Two weeks ago, over national security concerns, the Trump administration placed Chinese tech conglomerate Huawei on an “Entity List,” preventing US firms from doing business with it. Huawei is now cut off from its US suppliers. That includes top-tier tech companies like Broadcom, Intel, Microsoft, and Google. Google is the big one here as it looks to be forcing Huawei off the Google Play store and to create its own Android platforms. This move has not been without controversy, as the embargo promises to have a disproportionate impact on consumers located overseas.
Apptopia looked at the cumulative downloads for all Huawei apps on the Google Play app store and found that US users accounted for less than 1% of all downloads of the company’s apps in April 2019. To put that in context, Russia has 3658% more downloads than the US last month.
You read that right. 3658% more. And that’s just one country.
Over the past few years, Huawei’s found success in dozens of other European, African, Asian, and South American nations, allowing it to become the world’s second largest phone manufacturer. Prior to being placed on the Entity List, Huawei was selling more phones than Samsung.
It’s probably helpful to look at Huawei from a global context, in order to discern the brand’s popularity outside of the US. Before we move forward, I just want to explain that our worldwide figures exclude Android estimates in China, where the Google Play Store is not available.
So far, we’ve asserted that the US isn’t a major market for Huawei. Although it’s possible to buy the company’s devices through third-party sellers, like those found on Amazon.com, the company isn’t especially concerned with cracking the American market. But what about other countries?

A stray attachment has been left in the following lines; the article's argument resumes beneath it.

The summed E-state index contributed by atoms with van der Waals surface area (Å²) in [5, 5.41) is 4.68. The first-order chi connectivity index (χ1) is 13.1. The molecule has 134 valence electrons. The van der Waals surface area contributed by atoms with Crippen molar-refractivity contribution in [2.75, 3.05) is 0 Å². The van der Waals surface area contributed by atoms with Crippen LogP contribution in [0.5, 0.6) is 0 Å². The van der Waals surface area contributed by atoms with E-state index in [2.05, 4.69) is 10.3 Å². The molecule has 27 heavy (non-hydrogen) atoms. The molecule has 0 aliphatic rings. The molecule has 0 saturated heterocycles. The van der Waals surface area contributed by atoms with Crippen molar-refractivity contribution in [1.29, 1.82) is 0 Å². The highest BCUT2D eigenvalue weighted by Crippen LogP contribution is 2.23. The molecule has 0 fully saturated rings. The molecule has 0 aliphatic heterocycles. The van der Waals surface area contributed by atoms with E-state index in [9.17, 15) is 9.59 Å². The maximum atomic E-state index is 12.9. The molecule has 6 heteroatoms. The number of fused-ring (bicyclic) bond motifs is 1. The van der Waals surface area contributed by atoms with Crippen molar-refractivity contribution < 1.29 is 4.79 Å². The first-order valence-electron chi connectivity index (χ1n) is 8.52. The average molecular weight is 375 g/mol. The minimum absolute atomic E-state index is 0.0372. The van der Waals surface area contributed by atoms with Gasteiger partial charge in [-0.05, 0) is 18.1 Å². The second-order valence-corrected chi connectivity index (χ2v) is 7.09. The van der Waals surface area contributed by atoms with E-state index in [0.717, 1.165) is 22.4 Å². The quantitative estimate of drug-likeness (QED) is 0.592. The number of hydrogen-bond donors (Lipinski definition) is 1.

Going back to Russia, it represents 8.29% of all Huawei’s app downloads in the month of April 2019. That’s not exactly a surprise. One of Huawei’s smartphone sub-brands, Honor, is the largest phone manufacturer in Russia.
But we also see a strong showing in other, more developed nations. The UK, for example, accounts for 6.15% of Huawei’s app downloads. Similarly, downloads from Italian users represent 5.74% of Huawei’s app activity during April 2019.
This goes some way to explain why the Trump administration’s action against Huawei is so controversial beyond the borders of the US. It’s not American customers who’ll suffer, but rather Huawei’s customers in Europe and beyond.
The data shows that Huawei’s been enjoying a spate of frenetic growth for the past few years. Let’s look at just one app; Huawei Health. This app is analogous with Google Fit and Apple Health, and comes pre-installed on all Huawei and Honor handsets. Users of other phones can download it too, as the company sells a range of fitness trackers.
Global downloads of Huawei Health grew by 90.17% between April 2018 and April 2019. That’s an interesting figure, but it doesn’t really tell you much about the growth of Huawei’s lucrative handset division.
For that, we’re going to look at downloads of Phone Clone. This app makes it easier for users of rival Android devices to transfer their settings and files to a new Huawei phone. Downloads of this grew by 126.6% during the same 12-month period.
This trend is repeated when you look at an aggregate of all the company’s apps combined. Downloads of Huawei-marketed apps grew 79.95% between April 2018 and April 2019.
It’ll be interesting to see if this trend reverses in the coming months, when Huawei is unable to guarantee timely Android security updates (the firm recently lost its Android license) or produce new devices.
Huawei’s unwilling divorce from the American tech ecosystem is guaranteed to force the company to re-assess how it conducts business. In response, it’s reportedly working on its own mobile operating system codenamed HongMeng, which is expected to be released later this year.